May 31: Tatlin and the tower of dreams
2012/05/31 § Leave a comment
On this day in 1953 Vladimir Tatlin died.
Remembered incompletely and (usually) a bit inaccurately, Tatlin (b. 1885) was not the one-note hero of Constructivism that we see through a quick glance at his most famous project. He was, rather, somewhat of a poet, a set designer with an interest in quiet drama, a painter, an art teacher who lectured on the “culture of materials” but never gave up on figural painting (compare 1910 and 1930), a world-class bandurist. He built his own instruments, restored Christian icons, and dreamt of flying.
His legacy might have been quite different had he not been charged to do the thing for which he is remembered just after returning from visiting Picasso in Paris, where he viewed the Spanish artist’s sculptures of the early teens (things like this). It was within an official role working for the Comintern (Communist International) that Tatlin was tasked with the design of a monument for revolutionaries, the project on which his fame rests. Your art history professor probably set up this extraordinary design for The Monument to the Third International as an amazing invention, the single essential image of three-dimensional Constructivism that you needed to remember for the quiz. And she was partly right (especially about the quiz). But the tower, in all its mechanical glory–400 m of twisting steel (or, 437 Rodchenko posters tall, in Revolutionary measure), in which three Platonic forms would rotate at different speeds and house different arms of the Comintern bureaucracy–is more, and less, than that.
The tower exemplifies the ideal of Constructivism–the assemblage of sparse mechanistic elements into abstract forms–but then departs from it through its artistry. Surely the massive helical structure with moving parts responds to the purity of the movement, but its artistic and referential qualities muddy Constructivism’s claims to autonomy. It was conceived with other things in mind: it outscaled the Eiffel Tower with an artfully conceived structural design–not the straightforward structure that actually generated the graceful curves that Monsieur Eiffel figured would best resist wind pressure. By pointing to the Polar Star it created an axis mundi within a centralized (if skewed) structure, like Buddhist stupas. The turning of each of the interior forms at speeds of one year, one month, and one day, suggests the calendrical function that inspired detailing of Aztec pyramids. Proposed for Petrograd (St. Petersburg), the tower was to span the Neva River like a twentieth-century Colossus of Rhodes. Sculptor and co-author of the ‘Realist Manifesto’ Naum Gabo rejected its blurring of the essential line between functional structure and pure art.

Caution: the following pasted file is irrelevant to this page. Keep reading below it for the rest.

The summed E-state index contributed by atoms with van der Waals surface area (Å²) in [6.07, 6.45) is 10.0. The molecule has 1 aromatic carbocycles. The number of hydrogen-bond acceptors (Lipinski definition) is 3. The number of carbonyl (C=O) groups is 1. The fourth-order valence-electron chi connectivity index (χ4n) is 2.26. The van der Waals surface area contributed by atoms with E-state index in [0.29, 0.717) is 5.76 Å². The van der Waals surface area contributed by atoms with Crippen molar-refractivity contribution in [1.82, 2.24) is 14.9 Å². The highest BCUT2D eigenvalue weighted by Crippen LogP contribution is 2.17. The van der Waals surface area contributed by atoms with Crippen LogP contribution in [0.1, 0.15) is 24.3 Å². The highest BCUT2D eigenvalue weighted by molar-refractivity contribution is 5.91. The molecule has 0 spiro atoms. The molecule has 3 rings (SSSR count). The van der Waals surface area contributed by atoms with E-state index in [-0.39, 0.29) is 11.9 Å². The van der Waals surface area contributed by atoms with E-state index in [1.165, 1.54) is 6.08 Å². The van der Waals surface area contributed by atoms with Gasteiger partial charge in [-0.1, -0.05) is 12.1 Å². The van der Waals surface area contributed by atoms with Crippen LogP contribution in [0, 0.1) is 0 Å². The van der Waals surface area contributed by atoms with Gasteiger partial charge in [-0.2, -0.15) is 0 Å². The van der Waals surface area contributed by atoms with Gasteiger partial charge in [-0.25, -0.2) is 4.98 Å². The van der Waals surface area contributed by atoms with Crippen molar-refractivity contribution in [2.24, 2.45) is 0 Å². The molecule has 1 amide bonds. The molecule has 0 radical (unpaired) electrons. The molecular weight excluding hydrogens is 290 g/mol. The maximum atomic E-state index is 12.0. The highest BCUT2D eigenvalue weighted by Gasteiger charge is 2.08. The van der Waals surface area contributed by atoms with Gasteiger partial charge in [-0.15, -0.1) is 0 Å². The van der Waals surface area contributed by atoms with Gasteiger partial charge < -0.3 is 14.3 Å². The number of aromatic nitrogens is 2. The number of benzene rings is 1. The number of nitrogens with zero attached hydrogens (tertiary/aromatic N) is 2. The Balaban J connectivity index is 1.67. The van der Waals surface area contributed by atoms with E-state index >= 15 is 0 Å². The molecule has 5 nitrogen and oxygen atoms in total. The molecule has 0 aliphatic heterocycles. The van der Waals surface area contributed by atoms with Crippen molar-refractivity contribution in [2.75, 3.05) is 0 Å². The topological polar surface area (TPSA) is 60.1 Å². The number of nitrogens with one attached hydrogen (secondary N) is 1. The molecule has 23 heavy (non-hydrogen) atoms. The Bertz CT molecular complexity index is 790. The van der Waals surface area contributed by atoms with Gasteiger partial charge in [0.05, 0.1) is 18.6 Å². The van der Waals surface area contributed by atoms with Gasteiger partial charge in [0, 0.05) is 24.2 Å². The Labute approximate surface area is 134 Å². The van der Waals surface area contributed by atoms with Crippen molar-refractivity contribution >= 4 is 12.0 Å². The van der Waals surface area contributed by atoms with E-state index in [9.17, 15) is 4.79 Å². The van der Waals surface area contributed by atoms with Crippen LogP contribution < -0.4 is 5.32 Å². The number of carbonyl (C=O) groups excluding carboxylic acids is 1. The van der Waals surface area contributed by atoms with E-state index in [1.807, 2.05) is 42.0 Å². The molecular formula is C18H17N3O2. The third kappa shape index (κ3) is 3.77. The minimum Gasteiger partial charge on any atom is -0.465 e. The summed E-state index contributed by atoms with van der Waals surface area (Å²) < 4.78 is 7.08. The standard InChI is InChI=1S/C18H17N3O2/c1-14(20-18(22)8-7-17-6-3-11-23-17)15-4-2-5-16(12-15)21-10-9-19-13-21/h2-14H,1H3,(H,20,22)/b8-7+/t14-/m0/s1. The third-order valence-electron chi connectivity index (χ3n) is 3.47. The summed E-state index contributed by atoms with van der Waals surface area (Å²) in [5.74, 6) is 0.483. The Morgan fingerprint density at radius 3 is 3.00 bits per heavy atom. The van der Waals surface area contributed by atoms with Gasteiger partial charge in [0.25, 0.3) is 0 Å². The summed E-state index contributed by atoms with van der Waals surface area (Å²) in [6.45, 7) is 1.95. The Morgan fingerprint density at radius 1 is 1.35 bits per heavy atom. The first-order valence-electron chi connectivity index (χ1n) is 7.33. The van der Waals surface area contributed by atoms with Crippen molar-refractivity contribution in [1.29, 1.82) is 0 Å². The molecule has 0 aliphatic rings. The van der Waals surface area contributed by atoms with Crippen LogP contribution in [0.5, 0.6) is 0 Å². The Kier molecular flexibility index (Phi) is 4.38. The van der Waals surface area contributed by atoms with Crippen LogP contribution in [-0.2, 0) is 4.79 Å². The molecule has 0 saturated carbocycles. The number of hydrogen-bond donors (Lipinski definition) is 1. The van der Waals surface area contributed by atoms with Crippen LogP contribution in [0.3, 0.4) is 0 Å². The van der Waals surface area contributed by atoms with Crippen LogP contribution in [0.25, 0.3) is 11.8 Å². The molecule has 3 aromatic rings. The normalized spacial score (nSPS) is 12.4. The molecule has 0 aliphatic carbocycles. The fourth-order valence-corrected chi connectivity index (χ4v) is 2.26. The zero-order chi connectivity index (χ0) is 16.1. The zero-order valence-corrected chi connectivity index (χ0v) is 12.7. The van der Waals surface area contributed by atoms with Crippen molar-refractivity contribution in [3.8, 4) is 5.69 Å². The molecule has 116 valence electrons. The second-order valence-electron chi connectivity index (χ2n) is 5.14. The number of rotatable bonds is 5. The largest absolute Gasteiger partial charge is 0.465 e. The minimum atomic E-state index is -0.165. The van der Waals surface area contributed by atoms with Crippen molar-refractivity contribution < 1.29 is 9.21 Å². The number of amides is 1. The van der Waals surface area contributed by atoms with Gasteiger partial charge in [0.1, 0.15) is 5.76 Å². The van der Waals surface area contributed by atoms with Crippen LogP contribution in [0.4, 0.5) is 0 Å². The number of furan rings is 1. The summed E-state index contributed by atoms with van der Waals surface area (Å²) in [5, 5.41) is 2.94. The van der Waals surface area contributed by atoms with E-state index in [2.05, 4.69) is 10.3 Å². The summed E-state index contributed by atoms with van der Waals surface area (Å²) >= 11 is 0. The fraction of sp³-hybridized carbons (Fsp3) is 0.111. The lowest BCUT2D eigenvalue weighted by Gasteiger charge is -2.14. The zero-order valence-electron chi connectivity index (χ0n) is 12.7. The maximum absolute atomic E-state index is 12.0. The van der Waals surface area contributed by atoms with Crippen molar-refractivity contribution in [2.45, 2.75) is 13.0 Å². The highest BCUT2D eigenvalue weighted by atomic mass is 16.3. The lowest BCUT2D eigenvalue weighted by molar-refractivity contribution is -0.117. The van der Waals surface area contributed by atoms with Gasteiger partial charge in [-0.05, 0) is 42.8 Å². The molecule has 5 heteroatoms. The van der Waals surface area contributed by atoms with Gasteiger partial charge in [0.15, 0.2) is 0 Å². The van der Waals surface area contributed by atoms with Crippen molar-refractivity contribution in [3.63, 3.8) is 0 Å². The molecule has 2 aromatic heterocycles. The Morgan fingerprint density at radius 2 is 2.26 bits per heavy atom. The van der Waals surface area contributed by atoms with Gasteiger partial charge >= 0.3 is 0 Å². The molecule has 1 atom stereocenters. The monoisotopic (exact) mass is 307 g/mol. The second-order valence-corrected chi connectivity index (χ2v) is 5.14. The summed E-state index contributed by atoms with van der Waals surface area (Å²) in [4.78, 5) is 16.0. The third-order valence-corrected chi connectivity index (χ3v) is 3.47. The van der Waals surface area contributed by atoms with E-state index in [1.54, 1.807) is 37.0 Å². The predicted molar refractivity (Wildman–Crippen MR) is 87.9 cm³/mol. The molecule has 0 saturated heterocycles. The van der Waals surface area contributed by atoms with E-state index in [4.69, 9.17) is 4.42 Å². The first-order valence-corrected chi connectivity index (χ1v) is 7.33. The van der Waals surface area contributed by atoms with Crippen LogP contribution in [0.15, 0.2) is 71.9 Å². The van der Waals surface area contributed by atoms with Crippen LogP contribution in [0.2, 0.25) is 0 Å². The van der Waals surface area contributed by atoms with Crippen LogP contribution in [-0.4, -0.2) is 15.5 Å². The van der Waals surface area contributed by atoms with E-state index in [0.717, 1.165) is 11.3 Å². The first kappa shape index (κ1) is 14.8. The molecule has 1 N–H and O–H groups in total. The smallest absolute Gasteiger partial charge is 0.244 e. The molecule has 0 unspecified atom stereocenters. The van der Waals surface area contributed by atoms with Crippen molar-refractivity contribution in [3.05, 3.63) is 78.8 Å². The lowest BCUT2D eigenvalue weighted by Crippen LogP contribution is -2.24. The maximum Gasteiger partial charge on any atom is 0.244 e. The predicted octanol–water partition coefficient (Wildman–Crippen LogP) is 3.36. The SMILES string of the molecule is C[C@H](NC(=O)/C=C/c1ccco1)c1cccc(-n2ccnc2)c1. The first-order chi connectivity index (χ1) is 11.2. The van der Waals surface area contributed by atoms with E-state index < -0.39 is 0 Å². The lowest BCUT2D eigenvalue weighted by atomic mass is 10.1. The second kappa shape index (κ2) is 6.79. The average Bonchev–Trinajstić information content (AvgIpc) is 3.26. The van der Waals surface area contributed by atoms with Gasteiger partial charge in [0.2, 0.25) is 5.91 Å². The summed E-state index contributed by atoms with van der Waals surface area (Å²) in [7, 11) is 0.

Models of Tatlin’s project were exhibited on several occasions, one perhaps garnering widest attention in 1925 when it was shown in the Russian exhibit at the Exposition internationale des arts décoratifs et industriels modernes in Paris (in this appropriate setting by Melnikov). The design could only be manifest in models: Lenin’s Russia was hardly in an economic condition that could support the world’s tallest manmade structure (although more recently, this nice short film gives us a clearer image of what it might have been like). Even as he designed it, Tatlin must have known that it was technically impossible, which makes one wonder, which kind of dreamer was he? Did he, like Boullée, inhabit a world where the ideas of architecture as manifest in drawings and models were as significant (or even more so) than actual constructed buildings? Or did he, like the first designers of Florence Cathedral, project an unbuildable project for which he had faith that the future would provide an architect who could solve the technical riddle that would make his idea a reality? And if the latter, under different circumstances, might the Revolution have produced its own Brunelleschi?
Image: photomontage of the Monument (from this site)